1. configure

2. l2tp-class word

3. digest {check disable | hash {MD5 | SHA1}] | secret {0 | 7} password]

4. end
or
commit

5. show l2tp tunnel all

6. configure

7. l2tp-class word

8. no digest [secret [0 | 7] password] [hash {md5 | sha}]

9. end
or
commit

10. show l2tp tunnel all

DETAILED STEPS

 
Command or Action
Purpose

Step 1 

configure

Example:

RP/0/0/CPU0:router# configure

Enters global configuration mode.

Step 2 

l2tp-class word

Example:

RP/0/0/CPU0:router(config)# l2tp-class class1

Specifies the L2TP class name and enters L2TP class configuration mode.

Step 3 

digest {check disable | hash {MD5 | SHA1}] | secret {0 | 7} password]

Example:

RP/0/0/CPU0:router(config-l2tp-class)# digest secret cisco hash sha

Enables L2TPv3 control-channel authentication or integrity checking.

secret—Enables L2TPv3 control-channel authentication.

Note If the digest command is issued without the secret keyword option, L2TPv3 integrity checking is enabled.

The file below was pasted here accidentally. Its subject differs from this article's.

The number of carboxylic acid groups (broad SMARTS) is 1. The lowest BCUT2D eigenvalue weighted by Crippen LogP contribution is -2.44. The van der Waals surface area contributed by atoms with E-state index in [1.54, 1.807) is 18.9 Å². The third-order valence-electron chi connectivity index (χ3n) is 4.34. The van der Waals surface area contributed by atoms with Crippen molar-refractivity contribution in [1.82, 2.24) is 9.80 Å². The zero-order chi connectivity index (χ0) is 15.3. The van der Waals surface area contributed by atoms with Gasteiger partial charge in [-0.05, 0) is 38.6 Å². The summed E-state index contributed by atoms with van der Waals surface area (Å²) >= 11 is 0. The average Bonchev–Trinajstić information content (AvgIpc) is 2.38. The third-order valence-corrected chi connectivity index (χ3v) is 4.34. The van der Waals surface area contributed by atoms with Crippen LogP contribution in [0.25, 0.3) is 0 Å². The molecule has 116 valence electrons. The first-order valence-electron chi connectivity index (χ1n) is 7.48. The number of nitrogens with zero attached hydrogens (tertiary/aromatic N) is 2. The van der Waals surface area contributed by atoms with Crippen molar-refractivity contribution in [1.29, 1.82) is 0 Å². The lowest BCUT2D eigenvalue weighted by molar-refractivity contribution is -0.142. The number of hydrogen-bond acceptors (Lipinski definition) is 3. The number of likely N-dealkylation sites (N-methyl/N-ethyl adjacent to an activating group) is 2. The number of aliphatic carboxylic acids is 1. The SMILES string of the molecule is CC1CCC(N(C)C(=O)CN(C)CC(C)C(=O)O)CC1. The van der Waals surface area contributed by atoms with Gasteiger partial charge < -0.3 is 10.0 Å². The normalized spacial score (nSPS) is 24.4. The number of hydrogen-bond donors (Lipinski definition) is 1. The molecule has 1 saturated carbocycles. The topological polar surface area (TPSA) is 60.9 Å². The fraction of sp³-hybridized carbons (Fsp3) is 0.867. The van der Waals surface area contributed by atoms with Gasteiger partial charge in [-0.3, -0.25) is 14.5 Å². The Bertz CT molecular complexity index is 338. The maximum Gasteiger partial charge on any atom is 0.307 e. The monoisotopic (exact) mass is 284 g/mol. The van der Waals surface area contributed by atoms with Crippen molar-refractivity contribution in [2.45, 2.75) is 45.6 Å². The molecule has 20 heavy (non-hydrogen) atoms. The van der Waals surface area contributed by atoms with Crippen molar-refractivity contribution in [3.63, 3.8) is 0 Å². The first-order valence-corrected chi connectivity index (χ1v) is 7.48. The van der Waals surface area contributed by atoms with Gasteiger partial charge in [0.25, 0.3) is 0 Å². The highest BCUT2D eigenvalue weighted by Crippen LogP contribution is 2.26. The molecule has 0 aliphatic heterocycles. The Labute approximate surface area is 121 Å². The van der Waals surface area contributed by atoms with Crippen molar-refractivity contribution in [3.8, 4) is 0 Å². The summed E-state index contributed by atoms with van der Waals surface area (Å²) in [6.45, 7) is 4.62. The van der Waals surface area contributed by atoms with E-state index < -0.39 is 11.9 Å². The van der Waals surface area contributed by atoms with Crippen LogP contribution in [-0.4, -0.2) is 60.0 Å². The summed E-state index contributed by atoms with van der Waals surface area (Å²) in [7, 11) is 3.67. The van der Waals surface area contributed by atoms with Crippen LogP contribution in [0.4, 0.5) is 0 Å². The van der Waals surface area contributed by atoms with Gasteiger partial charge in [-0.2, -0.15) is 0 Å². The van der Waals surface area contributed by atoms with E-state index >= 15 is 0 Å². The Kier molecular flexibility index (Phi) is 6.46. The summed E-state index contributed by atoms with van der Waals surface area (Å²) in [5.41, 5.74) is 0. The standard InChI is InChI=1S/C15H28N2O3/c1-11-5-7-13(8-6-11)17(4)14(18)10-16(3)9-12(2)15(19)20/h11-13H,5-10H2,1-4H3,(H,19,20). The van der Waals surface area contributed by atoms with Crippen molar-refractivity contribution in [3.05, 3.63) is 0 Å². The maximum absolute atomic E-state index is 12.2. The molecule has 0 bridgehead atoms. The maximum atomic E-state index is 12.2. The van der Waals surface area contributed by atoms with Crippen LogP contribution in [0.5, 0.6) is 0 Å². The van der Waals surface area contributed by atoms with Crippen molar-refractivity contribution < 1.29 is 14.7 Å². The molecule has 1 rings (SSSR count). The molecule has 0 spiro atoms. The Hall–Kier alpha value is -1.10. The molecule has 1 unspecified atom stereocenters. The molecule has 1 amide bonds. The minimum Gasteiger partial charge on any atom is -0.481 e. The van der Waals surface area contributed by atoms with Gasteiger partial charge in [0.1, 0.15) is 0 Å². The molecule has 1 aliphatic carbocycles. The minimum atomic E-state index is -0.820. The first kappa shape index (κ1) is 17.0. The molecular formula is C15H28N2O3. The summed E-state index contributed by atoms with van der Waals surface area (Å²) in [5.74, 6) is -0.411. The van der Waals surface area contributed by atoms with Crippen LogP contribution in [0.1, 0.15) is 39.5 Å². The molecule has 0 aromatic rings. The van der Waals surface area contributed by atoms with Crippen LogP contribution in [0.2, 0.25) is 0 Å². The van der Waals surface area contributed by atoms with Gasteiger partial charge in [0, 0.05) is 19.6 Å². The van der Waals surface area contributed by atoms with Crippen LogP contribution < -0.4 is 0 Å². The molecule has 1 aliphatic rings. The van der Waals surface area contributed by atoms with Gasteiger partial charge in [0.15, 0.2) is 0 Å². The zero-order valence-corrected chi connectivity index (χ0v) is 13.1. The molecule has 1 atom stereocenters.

{0 | 7}—Specifies the input format of the shared secret. The default value is 0.

0—Specifies that a plain-text secret is entered.

7—Specifies that an encrypted secret is entered.

password—Defines the shared secret between peer routers. The value entered for the password argument must be in the format that matches the input format specified by the {0 | 7} keyword option.

hash {MD5 | SHA1}—Specifies the hash function to be used in per-message digest calculations.

MD5—Specifies HMAC-MD5 hashing (default value).

SHA1—Specifies HMAC-SHA-1 hashing.

Step 4 

end

or

commit

Example:

RP/0/0/CPU0:router(config-l2tp-class)# end

or

RP/0/0/CPU0:router(config-l2tp-class)# commit

Saves configuration changes.

When you enter the end command, the system prompts you to commit changes: